But also, I come across books and think I will definitely need this someday, just not right now. But I’m an instant gratification kind of girl, so I buy it right then so when I need it I won’t have to wait for it.
It really is a book of questions. So if you are searching for an extensive “get to know your character questionnaire” this book is for you.
However, by going through, I’ve realized it is a goldmine for brainstorming or discovering a new character (for anything) but especially picture books!
This idea that agents and editors want “character driven” picture books is huge! And here is an opportunity to point you in the “write” direction.
The Book has 14 chapters and they are all a series of questions.
1. What Are the Character’s Internal Traits?
2. What Are the Character’s External Traits?
3. What Does the Character Want, Not Want, or Need?
4. What Does the Character Like or Dislike?
5. What Does the Character Fear?
6. What Does the Character Believe?
7. What Are the Character’s Strengths, Weaknesses, and Habits?
8. What Is the Character’s Background?
9. What Is the Character’s Self-Assessment?
10. What Is the Character’s “Type”?
11. Does the Character Have a Nickname?
12. What Is the Character’s Job?
13. Will the Character Face a Nonhuman Adversary?
14. What Plot Drivers Will Affect the Character?
And each chapter continues as a series of questions, giving you options to consider.
For example, in the first chapter Internal Traits, he lists traits and under each one gives you related traits and Character Possibilities for that trait.
For the trait TIMID some examples he gives for Character Possibilities are:
Trembles at the thought of trouble.
A cataloguer of exits.
A collector of misgivings.
He’s giving you ACTION for your character! Something essential! So even though a “timid” person may seem passive, he still needs to be “active” in his timid ways.
For the External Traits Chapter he gives you examples of how other characters will view your character based on those traits.
*Doesn’t care much for chit chatting.
*His “hellos” when he has any are like icebergs.
*Has forgotten how to smile.
*He’s a slam the door in your face kind of person.
*Has a bad case of the grims.
(Doesn’t that just sound like a character driven picture book?)
And we all know a Character must Want or Need something…so he devotes and entire chapter to asking you questions about what your character wants.
This chapter is broken down into those wants or needs such as: courage, equality, affection etc… But then he asks specific questions about each one.
What kind of affection does the character want or need? Friendship? Public Adoration? Has he previously been denied it? Did he have it and lose it? Where does he think his chances for affection lie, and is he right? And what will happen if he doesn’t get it?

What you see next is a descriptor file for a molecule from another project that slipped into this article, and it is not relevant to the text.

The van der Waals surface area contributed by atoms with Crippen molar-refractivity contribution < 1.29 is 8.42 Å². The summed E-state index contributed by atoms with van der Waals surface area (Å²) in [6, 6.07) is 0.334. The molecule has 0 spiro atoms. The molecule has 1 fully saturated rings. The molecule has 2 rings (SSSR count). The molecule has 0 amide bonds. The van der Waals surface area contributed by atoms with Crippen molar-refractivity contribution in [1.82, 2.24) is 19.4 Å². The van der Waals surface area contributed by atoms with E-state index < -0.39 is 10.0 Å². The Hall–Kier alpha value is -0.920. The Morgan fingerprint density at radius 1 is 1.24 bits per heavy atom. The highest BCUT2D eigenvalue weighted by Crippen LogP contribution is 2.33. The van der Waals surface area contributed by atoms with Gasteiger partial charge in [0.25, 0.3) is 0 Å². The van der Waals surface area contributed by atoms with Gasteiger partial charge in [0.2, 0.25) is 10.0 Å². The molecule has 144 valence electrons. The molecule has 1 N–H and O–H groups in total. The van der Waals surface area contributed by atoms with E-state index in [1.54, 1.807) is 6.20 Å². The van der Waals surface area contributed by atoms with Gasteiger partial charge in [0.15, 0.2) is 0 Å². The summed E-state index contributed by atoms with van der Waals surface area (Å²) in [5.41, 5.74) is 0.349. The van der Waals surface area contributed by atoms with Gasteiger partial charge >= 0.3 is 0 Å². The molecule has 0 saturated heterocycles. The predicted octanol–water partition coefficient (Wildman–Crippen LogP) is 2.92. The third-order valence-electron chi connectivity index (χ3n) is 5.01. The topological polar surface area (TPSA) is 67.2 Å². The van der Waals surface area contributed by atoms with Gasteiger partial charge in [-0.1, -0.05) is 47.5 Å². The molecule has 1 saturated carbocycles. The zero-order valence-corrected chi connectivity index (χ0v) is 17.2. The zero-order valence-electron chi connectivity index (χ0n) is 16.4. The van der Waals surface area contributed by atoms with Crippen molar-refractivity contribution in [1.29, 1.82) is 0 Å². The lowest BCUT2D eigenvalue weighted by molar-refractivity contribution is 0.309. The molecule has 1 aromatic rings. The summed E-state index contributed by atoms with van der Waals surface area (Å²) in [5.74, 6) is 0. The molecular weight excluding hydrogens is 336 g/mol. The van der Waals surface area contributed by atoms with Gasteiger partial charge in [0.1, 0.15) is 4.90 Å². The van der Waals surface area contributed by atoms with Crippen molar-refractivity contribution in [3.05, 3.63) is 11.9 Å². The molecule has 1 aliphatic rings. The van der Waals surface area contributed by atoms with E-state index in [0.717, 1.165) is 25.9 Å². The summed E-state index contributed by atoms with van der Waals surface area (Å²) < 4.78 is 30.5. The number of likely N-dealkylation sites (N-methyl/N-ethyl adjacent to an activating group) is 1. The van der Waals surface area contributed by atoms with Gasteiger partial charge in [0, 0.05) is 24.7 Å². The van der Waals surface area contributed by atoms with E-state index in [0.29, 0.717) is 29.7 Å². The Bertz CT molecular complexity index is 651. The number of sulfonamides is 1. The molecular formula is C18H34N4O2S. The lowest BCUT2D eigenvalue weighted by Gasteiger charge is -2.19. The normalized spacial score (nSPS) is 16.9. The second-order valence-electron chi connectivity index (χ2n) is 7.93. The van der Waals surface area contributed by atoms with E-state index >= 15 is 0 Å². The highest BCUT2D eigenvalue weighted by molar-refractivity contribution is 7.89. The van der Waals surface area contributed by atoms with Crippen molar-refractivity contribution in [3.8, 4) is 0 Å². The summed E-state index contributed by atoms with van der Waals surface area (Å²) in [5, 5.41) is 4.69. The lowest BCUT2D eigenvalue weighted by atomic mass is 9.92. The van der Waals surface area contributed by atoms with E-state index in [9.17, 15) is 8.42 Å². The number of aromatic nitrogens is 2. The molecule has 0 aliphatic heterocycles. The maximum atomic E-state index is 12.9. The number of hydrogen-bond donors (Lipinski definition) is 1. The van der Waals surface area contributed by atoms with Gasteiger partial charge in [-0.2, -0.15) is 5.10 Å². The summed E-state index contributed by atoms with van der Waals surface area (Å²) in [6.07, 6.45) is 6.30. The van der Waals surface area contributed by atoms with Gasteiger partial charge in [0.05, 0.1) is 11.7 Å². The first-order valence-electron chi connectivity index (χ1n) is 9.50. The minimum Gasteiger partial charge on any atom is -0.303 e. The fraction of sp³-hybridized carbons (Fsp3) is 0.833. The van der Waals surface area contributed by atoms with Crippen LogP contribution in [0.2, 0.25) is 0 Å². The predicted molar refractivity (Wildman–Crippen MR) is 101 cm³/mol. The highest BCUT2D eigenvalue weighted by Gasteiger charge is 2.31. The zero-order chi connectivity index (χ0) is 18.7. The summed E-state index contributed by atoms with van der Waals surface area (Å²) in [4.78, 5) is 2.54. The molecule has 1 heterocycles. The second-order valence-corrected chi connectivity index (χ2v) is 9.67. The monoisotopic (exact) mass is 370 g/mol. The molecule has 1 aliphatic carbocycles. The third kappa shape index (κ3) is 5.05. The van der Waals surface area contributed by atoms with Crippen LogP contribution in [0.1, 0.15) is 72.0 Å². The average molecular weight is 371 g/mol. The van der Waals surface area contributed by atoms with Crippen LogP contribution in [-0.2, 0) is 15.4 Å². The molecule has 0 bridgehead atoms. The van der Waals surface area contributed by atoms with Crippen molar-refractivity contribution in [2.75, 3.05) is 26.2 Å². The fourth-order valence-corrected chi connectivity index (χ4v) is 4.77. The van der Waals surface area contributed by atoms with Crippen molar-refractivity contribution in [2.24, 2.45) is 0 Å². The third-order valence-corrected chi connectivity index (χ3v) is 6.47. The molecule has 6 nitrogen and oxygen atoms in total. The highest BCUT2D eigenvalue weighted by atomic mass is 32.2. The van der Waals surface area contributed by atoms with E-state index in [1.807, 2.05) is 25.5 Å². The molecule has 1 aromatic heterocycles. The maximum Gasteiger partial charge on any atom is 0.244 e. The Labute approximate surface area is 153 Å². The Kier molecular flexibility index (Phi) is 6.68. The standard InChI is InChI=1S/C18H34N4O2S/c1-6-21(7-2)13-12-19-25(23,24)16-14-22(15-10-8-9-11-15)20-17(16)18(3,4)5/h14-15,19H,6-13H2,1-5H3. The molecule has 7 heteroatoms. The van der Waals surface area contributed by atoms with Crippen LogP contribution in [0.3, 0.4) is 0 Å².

Doesn’t want: unfriendliness, solitude
(His questions are helping you build character, but also helping you build your plot.)
I love the chapter on What Is Your Character’s Type:
He categorizes them into such categories as:
The Hard Head
And then the last two chapters are about obstacles and conflicts that character will face. He gives types of obstacles and then again asks questions to get you thinking.
Some examples of Plot Drivers are:
And many more. And he asks question after question in relation to these plot drivers to get you thinking…. For example:
Is the arrival a surprise? A welcome visit? Something that has long been dreaded? For the character who is arriving, is it a homecoming, a visit, a chance to gain a sanctuary, an opportunity to get a new start? Does the arrival appear in the form of a ghost? How does the arrival of someone alter the course of the plot? How are the others affected?
There is just so much in this book to love! And I can see using it to brainstorm character driven picture books.
Spend time sifting through this book and try adding a few chapters together by saying What If?
What if this UnSocial Grouch got an Arrival from a Chatterbox?
What if this Timid Nobody wants Public Adoration?
What if this Peacemaker causes a Disagreement?
I’m very excited about using this book, especially for my favorite time of the year: PIBOIDMO Picture Book Idea Month coming up in November!
We are so excited to be mixing things up at the Children's Book Academy, beginning with some delicious additions to the Blogfish. Meet our awesome new bloggers!!
Here's our lineup:
1st Mondays begin with Clear Fork/Spork editor/art director, former agent and former kidlit professor Mira Reisberg PhD who is also the Director of the Children's Book Academy.
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3rd Mondays will feature Bryan Patrick Avery, published writer, man of mystery, and professional magician among other things.
4th Mondays will feature the fabulous soon to be debut author/illustrator Sarah Momo Romero.
And 5th Mondays will feature awesomely irreverent and super funny Aussie author Brydie Wright.
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